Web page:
To learn more about HBCU colleges, check out the film “Tell Them We Are Rising: The Story of Historically Black Colleges and Universities.”
Cultivating a unique opportunity
While African American students have far more choices for college today, HBCU schools still provide a unique opportunity. Additionally, they provide a supportive environment for students to flourish that celebrates who they are and what they aspire to be.
Today, historically Black colleges and universities serve a much more diverse student population. Enrollment includes white, Asian, Indigenous, Latinx, and international students.
HBCU colleges have also been featured in popular culture. In the 1980s, HBCU culture went primetime on the classic television show, A Different World. The show centered around the fictional Hillman College, with many scenes shot at popular HBCU colleges like Spelman College. During the show’s airing, enrollment at historically Black colleges and universities grew by 24.3%. This growth far outpaced that of other higher education institutions during this time period.
HBCUs also have more support from national organizations. These include partnerships at the White House, the United States Nuclear Regulatory Commission, and the National Science Foundation. These partnerships continue to help strengthen the pipeline between HBCUs and valuable career opportunities.
Corporate interest in recruiting HBCU graduates also continues to increase with scholarship programs. Some examples include the Morgan Stanley HBCU Scholars, Codehouse Scholars, and the Google HBCU Scholarship.
Why Choose an HBCU?
As we’ve discussed, HBCU colleges offer a variety of benefits, from their strong alumni networks to their rich histories. In fact, there are many reasons to choose historically Black colleges and universities.
Here is a list of 8 reasons to attend HBCU colleges:
Eight Reasons to Choose an HBCU
#1- Unique educational experience
As we mentioned, HBCU schools offer unique educational experiences. HBCU schools have varied academic programs in STEM, the humanities, and pre-professional studies. Also, HBCUs are home to some of the oldest Black/African American studies departments. HBCU rankings by academic major are a great resource to find the best colleges for your future major.
HBCU colleges are affordable. In fact, on average, Black colleges cost 28% less than comparable non-HBCUs. Even the top universities on the HBCU list are more affordable than their non-HBCU counterparts.
#3- Leading institutions for social mobility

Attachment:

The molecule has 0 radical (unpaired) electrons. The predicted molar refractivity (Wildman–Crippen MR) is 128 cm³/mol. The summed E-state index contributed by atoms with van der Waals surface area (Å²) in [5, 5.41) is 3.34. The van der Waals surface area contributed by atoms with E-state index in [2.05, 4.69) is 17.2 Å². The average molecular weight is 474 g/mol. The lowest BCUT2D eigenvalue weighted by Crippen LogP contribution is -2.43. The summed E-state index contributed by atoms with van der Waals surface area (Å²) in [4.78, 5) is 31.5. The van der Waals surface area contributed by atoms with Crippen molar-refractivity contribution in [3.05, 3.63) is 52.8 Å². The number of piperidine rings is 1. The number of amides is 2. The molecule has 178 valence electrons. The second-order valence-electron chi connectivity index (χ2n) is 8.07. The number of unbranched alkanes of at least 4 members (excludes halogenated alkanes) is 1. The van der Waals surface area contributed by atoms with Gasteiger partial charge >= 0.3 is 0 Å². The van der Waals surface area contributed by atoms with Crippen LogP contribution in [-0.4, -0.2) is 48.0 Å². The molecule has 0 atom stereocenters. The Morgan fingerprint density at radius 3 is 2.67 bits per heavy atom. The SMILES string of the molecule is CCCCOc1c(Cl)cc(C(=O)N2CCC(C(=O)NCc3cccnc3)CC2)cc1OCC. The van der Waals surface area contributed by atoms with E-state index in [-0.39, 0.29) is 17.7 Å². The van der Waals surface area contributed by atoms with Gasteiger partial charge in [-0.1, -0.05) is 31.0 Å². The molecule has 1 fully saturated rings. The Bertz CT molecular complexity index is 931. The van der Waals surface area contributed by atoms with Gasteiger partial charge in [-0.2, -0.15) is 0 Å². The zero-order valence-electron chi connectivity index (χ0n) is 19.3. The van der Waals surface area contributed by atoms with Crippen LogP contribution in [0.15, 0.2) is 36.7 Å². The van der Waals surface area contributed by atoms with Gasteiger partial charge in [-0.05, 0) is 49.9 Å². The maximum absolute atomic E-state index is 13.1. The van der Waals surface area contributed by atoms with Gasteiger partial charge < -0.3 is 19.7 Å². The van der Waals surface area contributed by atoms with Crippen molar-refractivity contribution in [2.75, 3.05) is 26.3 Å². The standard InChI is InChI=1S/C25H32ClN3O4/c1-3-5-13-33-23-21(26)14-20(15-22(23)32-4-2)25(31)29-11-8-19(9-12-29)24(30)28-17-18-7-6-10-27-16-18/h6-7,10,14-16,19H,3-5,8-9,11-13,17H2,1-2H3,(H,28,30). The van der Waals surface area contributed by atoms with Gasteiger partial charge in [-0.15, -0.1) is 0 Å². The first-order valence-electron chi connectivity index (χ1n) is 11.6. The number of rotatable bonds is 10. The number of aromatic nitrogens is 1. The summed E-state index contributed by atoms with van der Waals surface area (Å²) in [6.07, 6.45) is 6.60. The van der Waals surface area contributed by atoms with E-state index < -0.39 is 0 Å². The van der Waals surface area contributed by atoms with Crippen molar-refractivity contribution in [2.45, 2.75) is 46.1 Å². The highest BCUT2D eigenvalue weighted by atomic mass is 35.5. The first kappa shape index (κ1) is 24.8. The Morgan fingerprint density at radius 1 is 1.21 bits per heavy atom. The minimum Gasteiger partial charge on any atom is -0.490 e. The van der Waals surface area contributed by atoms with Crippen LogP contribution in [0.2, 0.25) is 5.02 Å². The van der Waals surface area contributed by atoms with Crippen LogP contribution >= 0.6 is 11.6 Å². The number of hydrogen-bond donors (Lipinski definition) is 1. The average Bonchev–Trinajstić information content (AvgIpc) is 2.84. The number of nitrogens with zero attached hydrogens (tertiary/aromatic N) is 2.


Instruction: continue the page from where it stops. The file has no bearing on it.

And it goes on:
HBCU schools are leaders among the top universities in social mobility. Additionally, HBCU colleges typically serve a higher number of Pell-eligible and first-generation college students. Graduates of HBCU schools often go on to change the financial trajectory of their lineage. HBCUs outperform non-HBCUs by 14% when it comes to graduation rates for low-income, first-generation African American families.
#4- Inclusive community
HBCU schools provide an inclusive and affirming community, making them some of the best colleges for belonging. Black students often find themselves in the minority on non-HBCU campuses, which can be very isolating and sometimes unwelcoming. At an HBCU, not only are Black identities affirmed and celebrated, but all racial backgrounds are welcome.
#5- Student diversity
HBCUs have a diverse student body. While HBCUs were founded to serve Black Americans, many HBCUs today serve a wide variety of students. HBCUs like Kentucky State University and Fayetteville State University have a significant portion of white, Asian, and Latinx students.
HBCU colleges provide some of the best traditions and student life experiences. In fact, HBCU homecomings are often a week-long celebration. They feature generations of alumni returning to campus, A-list celebrity sightings, and immense pride in their institutions. These annual homecomings are a moment of celebration for the school, alumni, and the larger campus community.
#7- Top notch extracurriculars
HBCU sporting events are just as much about the game as the total experience. Also, HBCU marching bands are known to be among the most talented college music ensembles. Each year, the Honda Battle of the Bands showcases the best HBCU marching bands to an arena full of supporters.
#8- Alumni networks
HBCUs have robust alumni networks. So, the supportive environment found at HBCU colleges extends well beyond graduation. HBCU alumni are passionate about their institutions and providing networking opportunities for young alumni.
The Black Ivy League
While researching top universities, you may have stumbled upon the Ivy League universities. These institutions are some of the most prestigious colleges in the country. There are eight Ivy League institutions: Brown University, Columbia University, Cornell University, Dartmouth College, Harvard University, Princeton University, University of Pennsylvania, and Yale University.
As historically Black colleges and universities began to thrive, a select number of HBCU colleges earned an equally prestigious status. These schools were deemed the “Black Ivy League” in publications and considered Black Ivy League colleges in social circles. The following are the HBCU colleges considered to be part of the Black Ivy League.
8 Black Ivy League Colleges